Exelon officials have said that the PBMR design will have a containment, while the NRC has said that it is an issue for discussion as the pre-application and application review proceeds.
The issue of containment versus confinement resurfaced at a public workshop at NRC. Rod Krich, Exelon's director of licensing, said the plant design has a containment, though it would have different characteristics from a traditional PWR containment.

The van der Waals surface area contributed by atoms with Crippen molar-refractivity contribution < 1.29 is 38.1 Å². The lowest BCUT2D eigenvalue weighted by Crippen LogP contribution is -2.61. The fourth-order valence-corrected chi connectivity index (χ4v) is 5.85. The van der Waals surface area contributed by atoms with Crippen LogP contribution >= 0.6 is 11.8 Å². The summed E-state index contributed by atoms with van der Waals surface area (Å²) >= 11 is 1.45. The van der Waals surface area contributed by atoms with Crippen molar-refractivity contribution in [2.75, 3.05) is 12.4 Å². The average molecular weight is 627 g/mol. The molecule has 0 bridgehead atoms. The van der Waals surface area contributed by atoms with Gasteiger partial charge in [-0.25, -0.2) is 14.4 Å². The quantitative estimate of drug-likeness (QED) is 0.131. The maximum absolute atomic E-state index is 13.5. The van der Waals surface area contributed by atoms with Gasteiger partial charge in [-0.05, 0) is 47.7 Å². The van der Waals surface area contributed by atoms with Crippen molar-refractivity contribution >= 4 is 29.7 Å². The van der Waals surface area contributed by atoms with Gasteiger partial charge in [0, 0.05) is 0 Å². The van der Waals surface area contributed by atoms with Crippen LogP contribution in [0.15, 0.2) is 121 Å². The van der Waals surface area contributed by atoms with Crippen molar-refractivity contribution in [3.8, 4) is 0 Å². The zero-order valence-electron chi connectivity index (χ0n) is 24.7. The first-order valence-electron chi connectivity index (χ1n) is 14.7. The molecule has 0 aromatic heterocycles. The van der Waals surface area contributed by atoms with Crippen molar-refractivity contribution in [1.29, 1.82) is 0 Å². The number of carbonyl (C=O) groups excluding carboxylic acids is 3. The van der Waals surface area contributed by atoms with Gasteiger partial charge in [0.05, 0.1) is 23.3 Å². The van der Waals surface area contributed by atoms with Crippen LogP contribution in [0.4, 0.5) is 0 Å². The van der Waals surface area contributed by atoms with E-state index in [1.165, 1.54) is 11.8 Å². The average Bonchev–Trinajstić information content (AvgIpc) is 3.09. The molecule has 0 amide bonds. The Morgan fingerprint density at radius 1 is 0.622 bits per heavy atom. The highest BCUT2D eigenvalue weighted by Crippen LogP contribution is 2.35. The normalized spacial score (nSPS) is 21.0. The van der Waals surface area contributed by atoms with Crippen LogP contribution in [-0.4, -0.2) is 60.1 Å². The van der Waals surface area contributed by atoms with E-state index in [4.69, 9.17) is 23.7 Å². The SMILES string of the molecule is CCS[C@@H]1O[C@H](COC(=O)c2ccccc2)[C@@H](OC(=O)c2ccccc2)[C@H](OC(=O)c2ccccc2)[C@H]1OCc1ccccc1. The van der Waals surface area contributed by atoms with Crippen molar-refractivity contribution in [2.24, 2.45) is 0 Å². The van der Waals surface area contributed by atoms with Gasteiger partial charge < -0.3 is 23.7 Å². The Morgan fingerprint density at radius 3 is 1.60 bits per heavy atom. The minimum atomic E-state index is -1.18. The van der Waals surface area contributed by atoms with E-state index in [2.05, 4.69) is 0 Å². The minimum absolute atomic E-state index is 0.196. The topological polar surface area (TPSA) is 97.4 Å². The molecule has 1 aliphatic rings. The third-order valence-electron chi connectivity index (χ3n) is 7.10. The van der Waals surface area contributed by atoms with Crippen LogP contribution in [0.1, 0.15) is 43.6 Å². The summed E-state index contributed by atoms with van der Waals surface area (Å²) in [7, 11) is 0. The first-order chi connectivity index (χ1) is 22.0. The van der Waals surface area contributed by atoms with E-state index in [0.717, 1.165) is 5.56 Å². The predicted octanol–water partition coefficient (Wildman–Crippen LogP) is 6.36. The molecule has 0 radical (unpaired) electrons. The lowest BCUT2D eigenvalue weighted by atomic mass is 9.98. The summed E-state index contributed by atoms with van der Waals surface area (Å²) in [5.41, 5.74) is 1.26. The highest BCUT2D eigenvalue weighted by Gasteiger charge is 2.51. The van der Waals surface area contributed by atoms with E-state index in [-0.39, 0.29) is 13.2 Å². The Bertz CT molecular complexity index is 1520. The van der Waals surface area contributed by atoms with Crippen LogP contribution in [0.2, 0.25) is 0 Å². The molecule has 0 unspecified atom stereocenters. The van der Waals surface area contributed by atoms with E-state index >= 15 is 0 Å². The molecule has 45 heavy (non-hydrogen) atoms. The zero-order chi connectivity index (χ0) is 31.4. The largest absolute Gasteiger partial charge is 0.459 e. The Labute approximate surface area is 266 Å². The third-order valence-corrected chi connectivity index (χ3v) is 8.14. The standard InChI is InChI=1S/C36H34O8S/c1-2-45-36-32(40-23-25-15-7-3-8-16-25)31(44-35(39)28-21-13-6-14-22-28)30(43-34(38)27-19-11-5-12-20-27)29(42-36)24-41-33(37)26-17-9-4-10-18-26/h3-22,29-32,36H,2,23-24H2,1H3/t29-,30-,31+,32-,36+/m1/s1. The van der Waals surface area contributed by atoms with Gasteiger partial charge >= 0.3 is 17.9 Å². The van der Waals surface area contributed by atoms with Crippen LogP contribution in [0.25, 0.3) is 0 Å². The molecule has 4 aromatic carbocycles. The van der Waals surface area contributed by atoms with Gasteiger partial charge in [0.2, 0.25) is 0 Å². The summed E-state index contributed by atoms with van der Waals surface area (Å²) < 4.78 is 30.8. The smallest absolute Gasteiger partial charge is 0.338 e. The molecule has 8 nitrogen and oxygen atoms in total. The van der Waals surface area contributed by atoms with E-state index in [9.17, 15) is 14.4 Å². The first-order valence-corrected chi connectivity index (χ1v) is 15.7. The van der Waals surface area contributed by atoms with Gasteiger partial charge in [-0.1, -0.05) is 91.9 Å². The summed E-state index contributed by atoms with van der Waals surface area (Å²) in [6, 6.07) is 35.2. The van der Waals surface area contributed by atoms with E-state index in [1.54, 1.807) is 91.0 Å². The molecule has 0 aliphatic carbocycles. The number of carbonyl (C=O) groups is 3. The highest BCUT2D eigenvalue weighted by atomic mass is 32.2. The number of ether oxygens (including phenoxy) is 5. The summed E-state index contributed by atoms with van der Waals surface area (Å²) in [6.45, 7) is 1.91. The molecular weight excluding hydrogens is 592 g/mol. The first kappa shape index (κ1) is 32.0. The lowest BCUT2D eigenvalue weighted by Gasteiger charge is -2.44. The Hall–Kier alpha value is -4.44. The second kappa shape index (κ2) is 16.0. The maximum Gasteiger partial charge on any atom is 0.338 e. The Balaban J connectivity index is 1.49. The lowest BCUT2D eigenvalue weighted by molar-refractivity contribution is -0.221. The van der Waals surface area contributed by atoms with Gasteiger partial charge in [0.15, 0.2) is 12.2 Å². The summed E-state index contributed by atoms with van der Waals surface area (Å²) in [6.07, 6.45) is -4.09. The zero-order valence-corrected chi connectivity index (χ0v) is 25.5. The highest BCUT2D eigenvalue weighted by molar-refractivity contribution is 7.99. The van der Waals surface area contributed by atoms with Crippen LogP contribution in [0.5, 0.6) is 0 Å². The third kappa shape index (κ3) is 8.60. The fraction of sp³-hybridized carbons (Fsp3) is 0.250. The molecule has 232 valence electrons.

Antinuclear groups in the USA are adamant that a traditional leak-tight containment is necessary for last resort protection of a plant. However, Dana Powers, a member of NRC's Advisory Committee on Reactor Safeguards, believes that the technology should dominate this debate. Powers noted that all US nuclear plants have containments, while nuclear materials production reactors operated by the DoE are protected by confinements. "Each concept has its advantages and disadvantages. The real issue is whether the proposed confinement concept provides the level of accident mitigation consistent with the defence-in-depth safety philosophy." In addition to the ongoing technical discussions, legal and financial issues could also determine whether a PBMR might be built in the USA. The NRC has taken a preliminary position that multiple reactor modules of the same design can be included in a single combined construction- operation licence (COL). But the term of the licence would be limited to 40 years from the issuance of the COL, regardless of when the final module was built, and the duration of the design approved within the COL should be limited to five years.